``While these coincidences are surprising, they do not compare to the similarities between the massive money-laundering schemes perpetrated by Marty Frankel and the massively convoluted paper shuffle created by Mr. Watsa,'' Fate says.

Attached was a 26-page article detailing Frankel's fraud, his flight from U.S. authorities and his supposed interest in sadomasochistic orgies. Parker didn't return calls seeking comment.

Watsa got the same package via e-mail, Fairfax says in its complaint. Computer code at the bottom of the document shows P. Fate is in fact Bernstein, Fairfax says in its complaint.

The same day Watsa got the e-mail, someone phoned Fairfax and left a message. ``Tell Watsa that when he goes to jail next year we will visit him and bring him some treats,'' the caller said, according to Fairfax. The originating phone number was listed to Exis, the insurer says.

The harassment was relentless, says Paul Rivett, Fairfax's chief legal officer. For months, he says he had to turn off his home phone periodically because of crank calls in which people read excerpts from J.K. Rowling's Harry Potter books or claimed to be drug dealers looking for money.

Attack Intensifies

``It felt as if they were trying to wage a psychological warfare campaign,'' Rivett says.

Fed up, Rivett says he convinced Watsa to hire a law firm to investigate. Kasowitz Benson's Bowe had useful experience. In February, his firm had sued SAC Capital and several other hedge fund firms and analysts, alleging a plot to drive down shares of Biovail. Like Fairfax, Biovail was under investigation by the SEC.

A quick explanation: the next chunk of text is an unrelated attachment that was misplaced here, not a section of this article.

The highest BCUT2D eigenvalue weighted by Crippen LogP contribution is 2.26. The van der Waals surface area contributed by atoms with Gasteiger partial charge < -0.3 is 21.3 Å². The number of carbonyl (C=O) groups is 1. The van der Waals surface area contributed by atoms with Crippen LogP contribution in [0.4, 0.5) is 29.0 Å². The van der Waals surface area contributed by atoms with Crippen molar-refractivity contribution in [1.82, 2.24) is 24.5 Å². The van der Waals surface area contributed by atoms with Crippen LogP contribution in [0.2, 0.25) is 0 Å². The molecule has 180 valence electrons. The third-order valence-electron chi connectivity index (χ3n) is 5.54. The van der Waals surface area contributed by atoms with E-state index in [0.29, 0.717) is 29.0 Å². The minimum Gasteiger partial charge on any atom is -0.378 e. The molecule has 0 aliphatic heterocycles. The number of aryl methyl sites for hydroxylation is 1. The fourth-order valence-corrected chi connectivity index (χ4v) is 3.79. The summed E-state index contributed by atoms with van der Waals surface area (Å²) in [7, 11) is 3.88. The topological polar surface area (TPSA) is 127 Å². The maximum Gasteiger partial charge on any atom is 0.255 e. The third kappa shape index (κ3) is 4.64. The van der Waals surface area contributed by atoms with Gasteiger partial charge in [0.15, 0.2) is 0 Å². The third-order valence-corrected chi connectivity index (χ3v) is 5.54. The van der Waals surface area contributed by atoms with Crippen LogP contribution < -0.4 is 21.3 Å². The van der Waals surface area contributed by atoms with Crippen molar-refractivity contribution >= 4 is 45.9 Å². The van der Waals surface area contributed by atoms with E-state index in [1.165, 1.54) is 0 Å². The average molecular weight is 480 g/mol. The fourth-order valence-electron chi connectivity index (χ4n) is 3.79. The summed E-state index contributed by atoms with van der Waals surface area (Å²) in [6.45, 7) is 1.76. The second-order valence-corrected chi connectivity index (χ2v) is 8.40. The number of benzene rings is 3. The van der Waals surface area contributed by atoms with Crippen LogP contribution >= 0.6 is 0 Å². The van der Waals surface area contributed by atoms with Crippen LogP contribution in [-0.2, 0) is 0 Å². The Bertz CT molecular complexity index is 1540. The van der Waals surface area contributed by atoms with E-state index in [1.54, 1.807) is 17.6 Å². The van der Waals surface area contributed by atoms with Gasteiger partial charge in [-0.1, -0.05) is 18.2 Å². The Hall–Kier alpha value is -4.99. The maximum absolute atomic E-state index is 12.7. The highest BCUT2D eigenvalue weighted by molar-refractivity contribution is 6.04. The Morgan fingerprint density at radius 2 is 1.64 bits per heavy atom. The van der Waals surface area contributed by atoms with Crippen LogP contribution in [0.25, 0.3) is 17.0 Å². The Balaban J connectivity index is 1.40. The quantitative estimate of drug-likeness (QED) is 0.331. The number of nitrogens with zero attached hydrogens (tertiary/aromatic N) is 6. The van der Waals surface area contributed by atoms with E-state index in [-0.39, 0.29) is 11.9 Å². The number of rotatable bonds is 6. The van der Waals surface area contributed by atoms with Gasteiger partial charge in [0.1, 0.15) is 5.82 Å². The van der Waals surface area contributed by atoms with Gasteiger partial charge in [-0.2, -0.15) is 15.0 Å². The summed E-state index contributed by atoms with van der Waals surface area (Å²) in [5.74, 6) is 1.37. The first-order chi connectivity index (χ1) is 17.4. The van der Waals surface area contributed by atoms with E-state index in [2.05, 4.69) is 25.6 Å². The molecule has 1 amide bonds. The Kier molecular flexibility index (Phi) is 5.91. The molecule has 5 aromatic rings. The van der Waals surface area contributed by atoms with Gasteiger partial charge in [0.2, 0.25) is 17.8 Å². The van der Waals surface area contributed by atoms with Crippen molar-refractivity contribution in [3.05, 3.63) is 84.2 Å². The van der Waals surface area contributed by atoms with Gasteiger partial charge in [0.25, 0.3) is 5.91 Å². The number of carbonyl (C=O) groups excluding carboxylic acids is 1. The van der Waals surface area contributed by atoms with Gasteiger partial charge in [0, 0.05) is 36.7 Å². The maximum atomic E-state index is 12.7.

The attack on Fairfax intensified. In May 2006, Contogouris arrived at the London offices of a Fairfax unit, according to the insurer. He got past the building's security personnel by saying he was a reporter, the complaint says.

Inside, he tried to get executives to talk by saying that Watsa had sold the subsidiary. ``Special Situations Research Consultant, MI4 Reconnaissance,'' read the card he later left behind. The phone number on the card rang through to Exis, Fairfax says.

Complaint Filed

Short interest in Fairfax's U.S. shares surged to 4.2 million shares in July 2006 from 3.3 million that June. On July 26, seven months after the letter arrived for Parker, Fairfax sued the hedge fund firms, Bernstein, Contogouris and the others, alleging a vast conspiracy.

Then came a twist: Two days later, Fairfax said it would restate earnings to correct five years of errors. That August, Fairfax quantified the restatement, lopping off $235.3 million of shareholders' equity. The hedge funds say in court documents that Fairfax sued to blunt criticism of its accounting. Bowe calls that claim ``silly.''

After Fairfax filed its suit, many Fairfax critics shut up. At Morgan Keegan, Gwynn stopped covering the company in January. Only Gahan is pounding the table now. He says a friend -- not one of the people named in Fairfax's complaint -- suggested in 2006 that he look into Fairfax.

Mining Filings

Gahan talked to Contogouris, dug through Fairfax's earnings restatements and at one point blanketed the 25-foot (7.6-meter) length of a conference table at his firm with SEC filings.

After more than a year of forensic accounting, Gahan says Contogouris was right: Something was rotten at Fairfax. Gahan says Fairfax improperly lowered its U.S. tax bill in 2003 when it consolidated a reinsurance unit called Odyssey Re Holdings Corp. into its U.S. tax group. Sitrick, Fairfax's spokesman, says that claim is false.